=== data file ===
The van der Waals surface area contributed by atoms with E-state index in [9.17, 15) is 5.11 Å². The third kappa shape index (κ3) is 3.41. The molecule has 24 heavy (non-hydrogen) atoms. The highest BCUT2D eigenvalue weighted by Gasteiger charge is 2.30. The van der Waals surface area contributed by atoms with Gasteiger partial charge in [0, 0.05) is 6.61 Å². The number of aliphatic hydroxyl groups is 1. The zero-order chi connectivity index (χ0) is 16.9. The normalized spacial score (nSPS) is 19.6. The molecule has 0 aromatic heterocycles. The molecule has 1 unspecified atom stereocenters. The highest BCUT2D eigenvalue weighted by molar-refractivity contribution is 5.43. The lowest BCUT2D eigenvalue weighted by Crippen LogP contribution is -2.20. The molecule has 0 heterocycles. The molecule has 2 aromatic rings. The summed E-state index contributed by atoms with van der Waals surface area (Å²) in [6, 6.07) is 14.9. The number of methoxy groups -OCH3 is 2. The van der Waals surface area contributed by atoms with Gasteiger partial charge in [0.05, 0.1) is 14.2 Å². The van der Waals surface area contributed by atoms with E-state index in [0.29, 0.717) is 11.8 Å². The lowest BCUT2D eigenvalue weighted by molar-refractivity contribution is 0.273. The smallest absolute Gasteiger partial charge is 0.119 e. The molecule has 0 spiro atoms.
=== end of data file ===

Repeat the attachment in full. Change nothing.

The van der Waals surface area contributed by atoms with E-state index in [9.17, 15) is 5.11 Å². The third kappa shape index (κ3) is 3.41. The molecule has 24 heavy (non-hydrogen) atoms. The highest BCUT2D eigenvalue weighted by Gasteiger charge is 2.30. The van der Waals surface area contributed by atoms with Gasteiger partial charge in [0, 0.05) is 6.61 Å². The number of aliphatic hydroxyl groups is 1. The zero-order chi connectivity index (χ0) is 16.9. The normalized spacial score (nSPS) is 19.6. The molecule has 0 aromatic heterocycles. The molecule has 1 unspecified atom stereocenters. The highest BCUT2D eigenvalue weighted by molar-refractivity contribution is 5.43. The lowest BCUT2D eigenvalue weighted by Crippen LogP contribution is -2.20. The molecule has 0 heterocycles. The molecule has 2 aromatic rings. The summed E-state index contributed by atoms with van der Waals surface area (Å²) in [6, 6.07) is 14.9. The number of methoxy groups -OCH3 is 2. The van der Waals surface area contributed by atoms with Gasteiger partial charge in [0.05, 0.1) is 14.2 Å². The van der Waals surface area contributed by atoms with E-state index in [0.29, 0.717) is 11.8 Å². The lowest BCUT2D eigenvalue weighted by molar-refractivity contribution is 0.273. The smallest absolute Gasteiger partial charge is 0.119 e. The molecule has 0 spiro atoms.